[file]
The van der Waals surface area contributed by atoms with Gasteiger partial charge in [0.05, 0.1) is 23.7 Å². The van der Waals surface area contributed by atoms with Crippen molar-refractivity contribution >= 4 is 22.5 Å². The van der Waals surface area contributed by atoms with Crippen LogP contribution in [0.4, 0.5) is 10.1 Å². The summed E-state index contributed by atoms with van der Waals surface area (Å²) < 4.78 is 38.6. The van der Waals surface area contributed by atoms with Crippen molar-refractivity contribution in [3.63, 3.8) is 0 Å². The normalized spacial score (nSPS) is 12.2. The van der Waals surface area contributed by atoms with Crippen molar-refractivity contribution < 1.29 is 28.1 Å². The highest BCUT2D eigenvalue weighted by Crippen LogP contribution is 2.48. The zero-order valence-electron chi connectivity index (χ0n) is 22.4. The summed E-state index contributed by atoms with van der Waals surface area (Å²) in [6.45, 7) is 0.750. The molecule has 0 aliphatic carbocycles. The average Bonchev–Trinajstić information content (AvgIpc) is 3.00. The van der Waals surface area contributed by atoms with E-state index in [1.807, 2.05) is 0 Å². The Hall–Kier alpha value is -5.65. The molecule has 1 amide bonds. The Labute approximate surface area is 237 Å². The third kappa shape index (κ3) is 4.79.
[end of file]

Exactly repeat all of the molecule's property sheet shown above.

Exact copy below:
The van der Waals surface area contributed by atoms with Gasteiger partial charge in [0.05, 0.1) is 23.7 Å². The van der Waals surface area contributed by atoms with Crippen molar-refractivity contribution >= 4 is 22.5 Å². The van der Waals surface area contributed by atoms with Crippen LogP contribution in [0.4, 0.5) is 10.1 Å². The summed E-state index contributed by atoms with van der Waals surface area (Å²) < 4.78 is 38.6. The van der Waals surface area contributed by atoms with Crippen molar-refractivity contribution in [3.63, 3.8) is 0 Å². The normalized spacial score (nSPS) is 12.2. The van der Waals surface area contributed by atoms with Crippen molar-refractivity contribution < 1.29 is 28.1 Å². The highest BCUT2D eigenvalue weighted by Crippen LogP contribution is 2.48. The zero-order valence-electron chi connectivity index (χ0n) is 22.4. The summed E-state index contributed by atoms with van der Waals surface area (Å²) in [6.45, 7) is 0.750. The molecule has 0 aliphatic carbocycles. The average Bonchev–Trinajstić information content (AvgIpc) is 3.00. The van der Waals surface area contributed by atoms with E-state index in [1.807, 2.05) is 0 Å². The Hall–Kier alpha value is -5.65. The molecule has 1 amide bonds. The Labute approximate surface area is 237 Å². The third kappa shape index (κ3) is 4.79.